They play their part by also speculating on the currency price movements for a profit.
Lastly, the retail traders (or aspiring traders like you) make up for the smallest volume of trades from the group.
When you start trading currencies, you somehow impact prices even for a minuscule capacity.
How it ties in to the value of currencies?
Now, all those participants affect the daily ups and downs in price movement by influencing supply and demand.
For instance, if the Fed raises its rates, the US dollar can become more attractive, especially against the currency of a country with a lower interest rate.
You see when traders can get a better yield from the dollar, they can borrow in another currency, say the Euro, to purchase the dollar and reap its returns (also known as the carry trade).
Raising rates would also make people want to borrow less, which decreases the money supply. Conversely, money supply goes up if rates are lowered since people would be more encouraged to borrow.
Stocking up and Trading
And as mentioned earlier, when central banks pile up foreign exchange reserves, the effect is an increase in demand for a particular currency.
On the commercial banks and hedge fund side of things, prices can swing aimlessly in a minute if these big players execute large orders in reaction to news or economic data.
While retail traders can react similarly, the likely impact may not be as pronounced as the banks and fund managers.
A more subtle influence on the demand and supply of currencies and without any particular attention to the underlying fundamentals of a country is through the mere act of exchanging currencies for international travel.
Trading currencies to make money
Now, you understand who participates in Forex trading and how each of them affects the value of currencies.
But what's in it for you?
You came here because you wanted to learn how to make money in Forex.
So, how does that work?
As mentioned earlier, you are classified as a retail trader, and in a general sense, you are part of the market that trades on a lower scale.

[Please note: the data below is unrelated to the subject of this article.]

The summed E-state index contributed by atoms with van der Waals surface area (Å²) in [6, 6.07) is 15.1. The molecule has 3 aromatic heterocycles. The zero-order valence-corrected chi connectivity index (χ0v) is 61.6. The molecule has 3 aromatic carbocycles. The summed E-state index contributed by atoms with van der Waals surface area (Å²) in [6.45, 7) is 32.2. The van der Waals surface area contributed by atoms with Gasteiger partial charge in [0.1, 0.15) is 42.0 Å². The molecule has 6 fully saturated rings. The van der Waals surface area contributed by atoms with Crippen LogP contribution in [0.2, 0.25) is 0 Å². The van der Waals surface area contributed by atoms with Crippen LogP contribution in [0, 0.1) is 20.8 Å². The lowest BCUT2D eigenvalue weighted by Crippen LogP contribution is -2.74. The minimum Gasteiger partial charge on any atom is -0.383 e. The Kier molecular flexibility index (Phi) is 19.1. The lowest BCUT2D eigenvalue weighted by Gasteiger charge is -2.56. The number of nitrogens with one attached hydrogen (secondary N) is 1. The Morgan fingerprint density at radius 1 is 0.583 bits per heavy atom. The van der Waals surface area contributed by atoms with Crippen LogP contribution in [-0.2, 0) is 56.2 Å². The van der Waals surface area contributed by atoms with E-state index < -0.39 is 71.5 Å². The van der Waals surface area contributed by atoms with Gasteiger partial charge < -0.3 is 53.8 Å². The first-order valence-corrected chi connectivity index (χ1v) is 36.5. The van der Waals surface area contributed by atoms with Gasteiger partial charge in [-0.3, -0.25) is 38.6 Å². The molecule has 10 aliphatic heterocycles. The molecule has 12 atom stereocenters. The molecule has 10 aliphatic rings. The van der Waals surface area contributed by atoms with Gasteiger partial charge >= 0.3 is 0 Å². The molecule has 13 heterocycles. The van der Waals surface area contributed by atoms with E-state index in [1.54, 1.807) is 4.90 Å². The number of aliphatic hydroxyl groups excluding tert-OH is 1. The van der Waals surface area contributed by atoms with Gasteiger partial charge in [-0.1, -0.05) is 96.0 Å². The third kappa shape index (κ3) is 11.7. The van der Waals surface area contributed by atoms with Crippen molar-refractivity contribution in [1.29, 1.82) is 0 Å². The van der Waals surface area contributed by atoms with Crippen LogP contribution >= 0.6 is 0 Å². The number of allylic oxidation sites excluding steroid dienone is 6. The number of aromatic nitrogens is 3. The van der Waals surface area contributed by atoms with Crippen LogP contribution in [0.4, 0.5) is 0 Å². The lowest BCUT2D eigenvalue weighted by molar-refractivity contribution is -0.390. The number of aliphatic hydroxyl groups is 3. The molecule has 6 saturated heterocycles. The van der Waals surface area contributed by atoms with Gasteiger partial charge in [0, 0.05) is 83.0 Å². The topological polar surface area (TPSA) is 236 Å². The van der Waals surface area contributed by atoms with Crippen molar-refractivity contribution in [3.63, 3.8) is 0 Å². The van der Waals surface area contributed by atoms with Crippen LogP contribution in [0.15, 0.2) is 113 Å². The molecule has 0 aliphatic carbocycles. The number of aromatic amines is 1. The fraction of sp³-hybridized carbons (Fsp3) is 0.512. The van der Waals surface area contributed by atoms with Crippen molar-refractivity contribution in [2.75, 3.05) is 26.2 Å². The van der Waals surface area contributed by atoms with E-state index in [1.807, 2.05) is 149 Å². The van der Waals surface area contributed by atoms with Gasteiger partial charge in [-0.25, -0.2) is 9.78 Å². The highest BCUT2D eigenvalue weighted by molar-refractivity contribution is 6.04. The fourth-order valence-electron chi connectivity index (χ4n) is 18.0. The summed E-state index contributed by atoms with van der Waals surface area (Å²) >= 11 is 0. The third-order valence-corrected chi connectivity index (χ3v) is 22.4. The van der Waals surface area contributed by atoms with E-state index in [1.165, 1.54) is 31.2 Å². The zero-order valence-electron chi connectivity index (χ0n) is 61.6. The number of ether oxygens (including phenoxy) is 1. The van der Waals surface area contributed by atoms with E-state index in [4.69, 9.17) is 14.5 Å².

And trading currencies is afforded to you by a Forex broker.
Forex brokers give you the platform so you can participate in trading currencies.
By opening an account with a broker, you get access to multiple financial products that you can trade.
You are also given access to a trading platform wherein you can place your trades.
How to do currency trading?
Once you have an account in place, what you aim to do is take a position in particular currencies.
Since you're now aware that the value of one currency doesn't remain the same, especially when contrasted with another currency, your goal is to profit from by taking a side: BUY or SELL.
Now, as you gain more experience, you will become more in tune with BUYING and SELLING mechanics.
But for the purpose of simplification, you BUY a currency when you expect it to appreciate in value over another, and you SELL it when you think it's poised to go down.
You then place these orders on your trading account that you opened with your broker.
And, your job after that is to monitor how your trade goes.
If you predicted right, you gain a profit, and if you predicted wrong, you lose some of your account balance.
Everything may still be confusing to you at this point, so the best thing to do is to continue learning and become well-versed in the subject before you engage yourself in the activity.
When you feel that you have adequate knowledge, don’t expose real money right away.
Most experienced traders advise newbies to trade as much as they can with a demo account until profitability is consistent.
A good three to four months of simulated trading would do a trader well in the long run.